The Detroit-based automaker is making a further investment into its US engine plant in Cleveland to support production of the second-generation of the 3.5-litre EcoBoost engine family.
Ford have always believed that its EcoBoost technology is the way to go for its engines to cut on emissions and fuel levels, and store while still providing a proper push for its cars. Total sales of EcoBoost powered Ford vehicles were up nearly 50 percent last year and Ford expected 2015 to be the first year in which Blue Oval models fitted with this technology exceeded 1 million sales in the United States. F-150, doctor Escape and Fusion are the top-selling EcoBoost-powered Ford vehicles, advice a family engine that includes units from the tiny 1.0-litre three-cylinder to the 3.5-litre V6 powerplants. The company has announced a 145-million-dollar investment to upgrade its Cleveland Engine Plant, thus creating or retaining 150 jobs to support strong demand for the new second-generation 3.5-litre EcoBoost lineup for the 2017 Ford F-150 versions. The move is part of the 9-billion-dollar commitment the company made in the 2015 Ford-UAW collective bargaining agreement to invest in its US plants.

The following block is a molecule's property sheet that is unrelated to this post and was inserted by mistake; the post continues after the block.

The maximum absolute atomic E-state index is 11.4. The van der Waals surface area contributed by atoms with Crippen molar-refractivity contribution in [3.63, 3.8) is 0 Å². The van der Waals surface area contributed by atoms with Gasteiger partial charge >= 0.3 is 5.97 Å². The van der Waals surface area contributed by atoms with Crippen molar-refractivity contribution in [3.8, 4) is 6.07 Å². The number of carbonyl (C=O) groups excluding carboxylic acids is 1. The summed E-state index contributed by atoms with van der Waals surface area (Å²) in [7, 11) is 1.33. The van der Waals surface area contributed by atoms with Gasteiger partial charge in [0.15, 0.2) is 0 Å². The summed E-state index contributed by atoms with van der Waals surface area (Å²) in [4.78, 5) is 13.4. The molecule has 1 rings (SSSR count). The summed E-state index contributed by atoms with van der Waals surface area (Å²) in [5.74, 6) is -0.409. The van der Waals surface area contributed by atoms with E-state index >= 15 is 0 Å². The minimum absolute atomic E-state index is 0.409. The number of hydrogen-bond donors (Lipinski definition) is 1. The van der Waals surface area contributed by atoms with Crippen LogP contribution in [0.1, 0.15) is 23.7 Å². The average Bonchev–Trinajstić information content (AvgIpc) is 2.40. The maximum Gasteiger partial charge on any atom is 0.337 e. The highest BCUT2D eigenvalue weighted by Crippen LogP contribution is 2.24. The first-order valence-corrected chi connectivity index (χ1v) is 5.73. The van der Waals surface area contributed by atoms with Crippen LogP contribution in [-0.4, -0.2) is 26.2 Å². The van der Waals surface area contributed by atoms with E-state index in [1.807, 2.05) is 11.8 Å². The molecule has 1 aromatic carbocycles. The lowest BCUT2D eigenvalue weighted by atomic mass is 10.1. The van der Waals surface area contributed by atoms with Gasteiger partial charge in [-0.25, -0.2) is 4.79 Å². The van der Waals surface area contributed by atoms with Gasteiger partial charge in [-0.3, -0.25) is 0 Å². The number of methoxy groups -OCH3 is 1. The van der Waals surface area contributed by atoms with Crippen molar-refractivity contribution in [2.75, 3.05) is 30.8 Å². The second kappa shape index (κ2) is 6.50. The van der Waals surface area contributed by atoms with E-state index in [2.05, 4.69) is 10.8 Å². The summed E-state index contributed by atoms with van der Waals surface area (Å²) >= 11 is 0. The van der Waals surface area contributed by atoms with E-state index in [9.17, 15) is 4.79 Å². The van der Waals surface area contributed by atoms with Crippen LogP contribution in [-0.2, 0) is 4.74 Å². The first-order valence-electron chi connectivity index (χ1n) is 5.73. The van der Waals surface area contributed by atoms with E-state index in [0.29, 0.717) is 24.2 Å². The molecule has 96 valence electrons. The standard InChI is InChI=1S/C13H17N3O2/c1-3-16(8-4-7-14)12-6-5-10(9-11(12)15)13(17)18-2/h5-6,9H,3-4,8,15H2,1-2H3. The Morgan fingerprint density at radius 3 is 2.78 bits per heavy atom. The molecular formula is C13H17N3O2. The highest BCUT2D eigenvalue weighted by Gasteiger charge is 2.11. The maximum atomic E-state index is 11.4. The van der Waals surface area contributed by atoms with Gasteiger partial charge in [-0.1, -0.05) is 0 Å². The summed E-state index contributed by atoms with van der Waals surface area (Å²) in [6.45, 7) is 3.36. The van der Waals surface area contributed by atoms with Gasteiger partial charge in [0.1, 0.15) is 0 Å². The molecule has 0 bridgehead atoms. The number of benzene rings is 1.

The Cleveland engine plant builds the current version of the 3.5-litre EcoBoost engine, which powers the 2016 Ford F-150, Explorer, Expedition, Transit, Flex and Taurus. The facility, which was opened in 1951 and has more than 1,500 people, it has produced more than 1 million EcoBoosts since 2009 and it is also the output line for the 2.0-litre EcoBoost for Edge, the 2.3-litre EcoBoost for Explorer, Mustang and Lincoln MKC, as well as the 3.7-litre V6 for the rear-wheel-drive Mustang.